KARACHI, Pakistan — A Catholic church serving more than 300 Christian families in Pakistan’s commercial capital of Karachi was demolished Aug. 24 despite resistance from a civil society group and warnings from U.N. human rights experts.

The Save Karachi Movement, a group of lawyers, human rights defenders, journalists and minority activists, confirmed the demolition of St. Joseph Church on its Twitter account. It was part of a larger demolition plan to prevent flooding, government officials said.

Ucanews.com reported the Save Karachi Movement said the anti-encroachment squad of the Sindh provincial government tore down the building, despite protests from the Christian community.

“This is how we treat our minorities. This is how we destroy what they built, their church …. Watch and be ashamed, Pakistan! Government of Sindh, you will have to pay,” said Abira Ashfaq, a member of the Save Karachi Movement, while sharing a video of the demolition.

Mustafa Mehran, a lawyer, said two nearby churches had already been demolished and this was the last one was remaining for the huge Christian population.

A day earlier, the Save Karachi Movement said it had managed to halt the demolition of the church.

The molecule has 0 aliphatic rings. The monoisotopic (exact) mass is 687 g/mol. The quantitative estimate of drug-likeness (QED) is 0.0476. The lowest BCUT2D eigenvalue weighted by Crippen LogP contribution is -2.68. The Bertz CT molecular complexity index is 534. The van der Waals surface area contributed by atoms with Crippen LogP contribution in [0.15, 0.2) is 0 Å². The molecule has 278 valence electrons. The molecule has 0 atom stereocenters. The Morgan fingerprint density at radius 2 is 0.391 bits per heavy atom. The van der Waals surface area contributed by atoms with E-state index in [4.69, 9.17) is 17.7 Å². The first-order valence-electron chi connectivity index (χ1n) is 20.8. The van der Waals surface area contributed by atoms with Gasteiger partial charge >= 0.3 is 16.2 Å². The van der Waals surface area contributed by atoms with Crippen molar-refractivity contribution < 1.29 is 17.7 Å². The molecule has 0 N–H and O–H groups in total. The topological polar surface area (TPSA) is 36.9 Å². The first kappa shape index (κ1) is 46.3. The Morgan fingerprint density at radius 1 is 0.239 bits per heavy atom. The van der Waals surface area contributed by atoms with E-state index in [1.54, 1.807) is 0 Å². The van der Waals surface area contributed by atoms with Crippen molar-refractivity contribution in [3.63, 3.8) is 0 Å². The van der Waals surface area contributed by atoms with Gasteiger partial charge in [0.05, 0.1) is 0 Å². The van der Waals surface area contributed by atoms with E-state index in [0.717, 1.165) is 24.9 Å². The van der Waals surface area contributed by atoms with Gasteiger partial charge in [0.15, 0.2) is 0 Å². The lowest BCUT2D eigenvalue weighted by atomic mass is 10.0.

“Thank you for participating in the campaign to #SaveStJosephChurch from demolition,” it said in a statement. “Due to our collective resistance, the church did not get demolished today. But residents fear that it will get demolished in the coming days as soon as it loses traction on social media.”

Local officials claimed the demolition was launched after a court order to remove encroachments near two narrow streams passing through Karachi, locally known as the Gujjar nullah and the Orangi nullah, in the wake of the 2019 flash floods.

The anti-encroachment action along Gujjar nullah, a wastewater stream, may affect up to 12,000 homes housing 96,000 people, according to U.N. experts. According to available data, more than 66,500 people have already been affected, with 4,900 houses demolished in Gujjar nullah and 1,700 in Orangi nullah.

In June, U.N. human rights experts called on Pakistan to stop evicting close to 100,000 people living alongside the waterways.

According to a statement by the Office of the U.N. High Commissioner for Human Rights, the anti-encroachment drive by city authorities was carried out “without adequate consultation with the affected residents, no relocation plan, and disparate and insufficient compensation for the displaced.”

“The legal basis for this mass displacement and the remedies available to those who are affected are unclear. What is clear is the horrid effect on the displaced population, putting many poor families out on the street in the middle of the COVID-19 pandemic,” the U.N. experts said.

The U.N. experts have urged Pakistan, which is a member of the U.N. Human Rights Council, to ensure that its policies and practices are in full compliance with international human rights standards governing relocation, evictions and internal displacement.